Close to the northern access of Patagonia, next to the Andes Mountains, is the pristine Llanquihue Lake, the second largest in Chile and whose name derives from the mapudungun lanquyn-we, “sunken place” in Spanish. Lake Llanquihue is the favorite destination of travelers from different parts of Chile and the world. There they find the tranquility of the natural environment, beautiful landscapes and the cultural richness of a people in constant creative process.
Around the Llanquihue Lake basin are located the towns of Puerto Varas, Frutillar, Puerto Octay and Llanquihue. In them the cultures of the Mapuche Huilliche people, the German settlers and the Chilota people converge, a culture that emerged from the fusion between Spaniards and Huilliches in colonial times.
The Llanquihue Lake basin has a rich architectural legacy from the German settlers who came to inhabit the territory in the second half of the 19th century. The downtown area of Puerto Varas was declared a Typical Zone and ten properties are listed as Historical Monuments. In the same way, Puerto Octay stands out for its constructions made between 1880 and 1912, which have great historical and architectural value, being protected under the declaration of Typical Zone.
These communities are surrounded by natural treasures such as the Osorno and Calbuco volcanoes, Todos Los Santos Lake, the Petrohué Falls and the Maullín River.
The unique mix of nature, cultures, rural life and small-scale urban development has been promoting a remarkable creative phenomenon in the South of Chile. Audiovisual work, music, crafts and gastronomy have taken root in local resources such as wool, wood or their various culinary traditions.
It is not unknown to anyone that with the passage of time the traditional Musical Weeks in Frutillar that today have completed more than 50 years of history are a memorable date. For 15 years, with the Construction of the Lake Theater, an important step for the cultural identity development in the area has been crowned, today reflected as the main space for the interpretation of learned music in the country and Latin America; the migration of young professionals from the large cities of Chile to Puerto Varas and its surroundings; the declaration of Frutillar as a Unesco Creative City; the declaration of the Maullín River wetlands as a Nature Sanctuary, have valued the territory as a source of sustainable tourism and biodiverse heritage; and the use of this natural environment as a location for films and documentaries of international scope.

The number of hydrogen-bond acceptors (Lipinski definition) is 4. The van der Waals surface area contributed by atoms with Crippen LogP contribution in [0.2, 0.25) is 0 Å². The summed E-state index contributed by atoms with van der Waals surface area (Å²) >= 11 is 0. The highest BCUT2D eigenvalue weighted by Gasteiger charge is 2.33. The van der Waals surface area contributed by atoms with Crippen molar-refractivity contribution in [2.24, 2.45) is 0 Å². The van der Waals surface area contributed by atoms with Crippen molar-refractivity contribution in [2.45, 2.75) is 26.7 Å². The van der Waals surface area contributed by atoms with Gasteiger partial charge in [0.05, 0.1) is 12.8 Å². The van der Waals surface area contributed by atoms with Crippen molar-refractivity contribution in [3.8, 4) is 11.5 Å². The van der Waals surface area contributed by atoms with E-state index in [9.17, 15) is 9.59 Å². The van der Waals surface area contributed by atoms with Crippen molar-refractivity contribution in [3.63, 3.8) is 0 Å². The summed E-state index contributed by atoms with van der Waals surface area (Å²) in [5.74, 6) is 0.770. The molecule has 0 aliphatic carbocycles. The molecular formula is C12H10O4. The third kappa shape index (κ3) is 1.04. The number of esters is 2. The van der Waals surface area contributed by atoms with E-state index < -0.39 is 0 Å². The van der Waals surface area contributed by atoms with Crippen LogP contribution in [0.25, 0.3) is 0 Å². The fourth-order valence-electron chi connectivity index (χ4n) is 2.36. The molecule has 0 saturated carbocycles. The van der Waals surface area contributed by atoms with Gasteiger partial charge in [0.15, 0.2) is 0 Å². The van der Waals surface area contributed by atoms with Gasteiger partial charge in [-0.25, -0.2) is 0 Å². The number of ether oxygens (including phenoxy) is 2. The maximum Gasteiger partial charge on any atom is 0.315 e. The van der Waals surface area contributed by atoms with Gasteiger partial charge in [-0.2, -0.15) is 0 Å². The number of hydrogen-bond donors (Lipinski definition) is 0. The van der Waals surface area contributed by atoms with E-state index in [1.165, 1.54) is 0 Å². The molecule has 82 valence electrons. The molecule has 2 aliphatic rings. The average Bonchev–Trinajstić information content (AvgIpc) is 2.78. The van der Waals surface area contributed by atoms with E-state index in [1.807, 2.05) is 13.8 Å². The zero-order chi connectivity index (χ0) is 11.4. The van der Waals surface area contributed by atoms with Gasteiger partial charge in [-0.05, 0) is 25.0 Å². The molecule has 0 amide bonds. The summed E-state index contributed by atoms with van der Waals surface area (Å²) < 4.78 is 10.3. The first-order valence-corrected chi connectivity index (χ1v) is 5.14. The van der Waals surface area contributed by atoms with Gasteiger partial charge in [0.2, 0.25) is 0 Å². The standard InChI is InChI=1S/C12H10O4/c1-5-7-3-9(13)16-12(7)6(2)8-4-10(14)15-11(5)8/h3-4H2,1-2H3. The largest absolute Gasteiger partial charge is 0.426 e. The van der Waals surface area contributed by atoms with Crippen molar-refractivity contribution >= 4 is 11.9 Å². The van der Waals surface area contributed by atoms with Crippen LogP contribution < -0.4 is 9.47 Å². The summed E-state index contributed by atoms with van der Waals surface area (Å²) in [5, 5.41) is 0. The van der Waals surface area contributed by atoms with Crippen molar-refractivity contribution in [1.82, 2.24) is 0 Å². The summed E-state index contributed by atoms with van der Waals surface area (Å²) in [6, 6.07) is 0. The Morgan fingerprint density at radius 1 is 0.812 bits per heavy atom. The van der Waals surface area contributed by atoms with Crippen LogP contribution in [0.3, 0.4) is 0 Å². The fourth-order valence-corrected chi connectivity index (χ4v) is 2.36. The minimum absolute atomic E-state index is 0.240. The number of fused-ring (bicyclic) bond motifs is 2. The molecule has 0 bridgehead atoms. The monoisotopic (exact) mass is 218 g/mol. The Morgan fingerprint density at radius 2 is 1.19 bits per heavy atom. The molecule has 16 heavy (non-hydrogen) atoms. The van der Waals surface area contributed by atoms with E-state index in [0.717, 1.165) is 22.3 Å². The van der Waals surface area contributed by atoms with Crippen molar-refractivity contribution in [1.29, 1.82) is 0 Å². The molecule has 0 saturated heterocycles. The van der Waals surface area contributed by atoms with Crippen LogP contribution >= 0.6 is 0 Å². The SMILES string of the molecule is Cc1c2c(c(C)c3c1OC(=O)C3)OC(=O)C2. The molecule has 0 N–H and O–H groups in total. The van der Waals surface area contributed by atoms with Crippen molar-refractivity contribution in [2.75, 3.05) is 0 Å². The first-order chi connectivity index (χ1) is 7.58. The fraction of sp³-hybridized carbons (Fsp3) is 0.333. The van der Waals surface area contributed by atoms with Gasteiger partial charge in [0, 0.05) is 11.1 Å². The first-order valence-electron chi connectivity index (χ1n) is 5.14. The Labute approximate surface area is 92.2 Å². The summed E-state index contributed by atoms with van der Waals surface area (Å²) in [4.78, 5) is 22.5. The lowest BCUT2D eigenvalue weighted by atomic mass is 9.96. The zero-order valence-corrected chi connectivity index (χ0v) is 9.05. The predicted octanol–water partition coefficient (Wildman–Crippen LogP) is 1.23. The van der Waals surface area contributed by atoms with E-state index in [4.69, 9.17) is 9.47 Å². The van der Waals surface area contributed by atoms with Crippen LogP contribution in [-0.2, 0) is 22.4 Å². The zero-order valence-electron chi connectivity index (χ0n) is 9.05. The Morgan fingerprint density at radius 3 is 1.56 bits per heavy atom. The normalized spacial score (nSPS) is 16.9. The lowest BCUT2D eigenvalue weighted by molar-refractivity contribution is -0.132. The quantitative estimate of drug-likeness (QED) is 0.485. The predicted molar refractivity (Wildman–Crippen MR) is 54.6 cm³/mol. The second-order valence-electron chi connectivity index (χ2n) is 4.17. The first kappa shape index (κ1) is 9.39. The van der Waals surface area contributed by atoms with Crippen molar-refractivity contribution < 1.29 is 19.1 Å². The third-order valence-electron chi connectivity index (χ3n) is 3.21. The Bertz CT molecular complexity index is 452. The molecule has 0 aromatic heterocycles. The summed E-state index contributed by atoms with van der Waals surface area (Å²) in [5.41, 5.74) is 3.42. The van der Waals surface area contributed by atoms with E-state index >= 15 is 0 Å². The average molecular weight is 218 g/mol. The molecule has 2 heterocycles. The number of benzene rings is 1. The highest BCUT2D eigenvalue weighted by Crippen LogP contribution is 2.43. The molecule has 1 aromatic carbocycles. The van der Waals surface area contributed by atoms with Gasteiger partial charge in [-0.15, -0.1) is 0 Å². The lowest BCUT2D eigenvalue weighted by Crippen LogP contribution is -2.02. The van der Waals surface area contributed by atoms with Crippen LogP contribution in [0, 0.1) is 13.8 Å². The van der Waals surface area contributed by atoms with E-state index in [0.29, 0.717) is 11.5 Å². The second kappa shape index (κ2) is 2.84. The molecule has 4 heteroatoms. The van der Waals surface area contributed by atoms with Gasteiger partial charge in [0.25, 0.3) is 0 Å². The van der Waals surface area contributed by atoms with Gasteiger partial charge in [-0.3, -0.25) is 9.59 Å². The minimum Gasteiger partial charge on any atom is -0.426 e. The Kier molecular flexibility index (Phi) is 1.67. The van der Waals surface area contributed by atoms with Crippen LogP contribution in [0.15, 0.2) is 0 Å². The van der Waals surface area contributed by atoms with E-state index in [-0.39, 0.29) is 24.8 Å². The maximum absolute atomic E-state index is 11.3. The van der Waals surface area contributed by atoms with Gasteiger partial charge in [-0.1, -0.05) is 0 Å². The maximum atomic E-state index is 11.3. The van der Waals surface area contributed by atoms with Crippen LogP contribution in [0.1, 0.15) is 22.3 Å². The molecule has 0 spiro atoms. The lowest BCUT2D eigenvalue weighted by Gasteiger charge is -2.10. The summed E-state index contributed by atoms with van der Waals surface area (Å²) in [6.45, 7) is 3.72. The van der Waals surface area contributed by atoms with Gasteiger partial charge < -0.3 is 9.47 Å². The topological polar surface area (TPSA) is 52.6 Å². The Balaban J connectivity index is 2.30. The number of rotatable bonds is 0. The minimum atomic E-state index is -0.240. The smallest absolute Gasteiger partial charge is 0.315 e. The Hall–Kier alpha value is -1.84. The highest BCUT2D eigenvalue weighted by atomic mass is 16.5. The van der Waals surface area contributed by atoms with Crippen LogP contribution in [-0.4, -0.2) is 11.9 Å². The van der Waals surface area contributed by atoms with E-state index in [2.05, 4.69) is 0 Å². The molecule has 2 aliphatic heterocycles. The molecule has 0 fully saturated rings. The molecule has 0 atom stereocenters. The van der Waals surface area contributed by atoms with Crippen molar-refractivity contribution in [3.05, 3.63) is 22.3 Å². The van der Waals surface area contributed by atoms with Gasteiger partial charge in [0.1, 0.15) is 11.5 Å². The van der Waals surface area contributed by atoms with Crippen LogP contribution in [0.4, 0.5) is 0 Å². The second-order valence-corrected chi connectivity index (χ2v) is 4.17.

These elements have facilitated the symbiosis between tourism and key creative sectors such as music, crafts, the audiovisual world and gastronomy. From this crossing of creative and natural forces arises a proposal for local development focused on creative and sustainable tourism.
As of 2020, the PTI Lago Llanquihue Destino Creativo, supported by CORFO (Corporation for the Promotion of Production), seeks the articulation of various sectors to contribute to the development and linkage of creative industries with tourism in the Llanquihue Lake Basin.
This same year, Lake Llanquihue joined the Creative Tourism Network®, a world reference in the development of creative tourism, allowing it to give a global reach to the creative spirit of its territory.
Creative Experiences :
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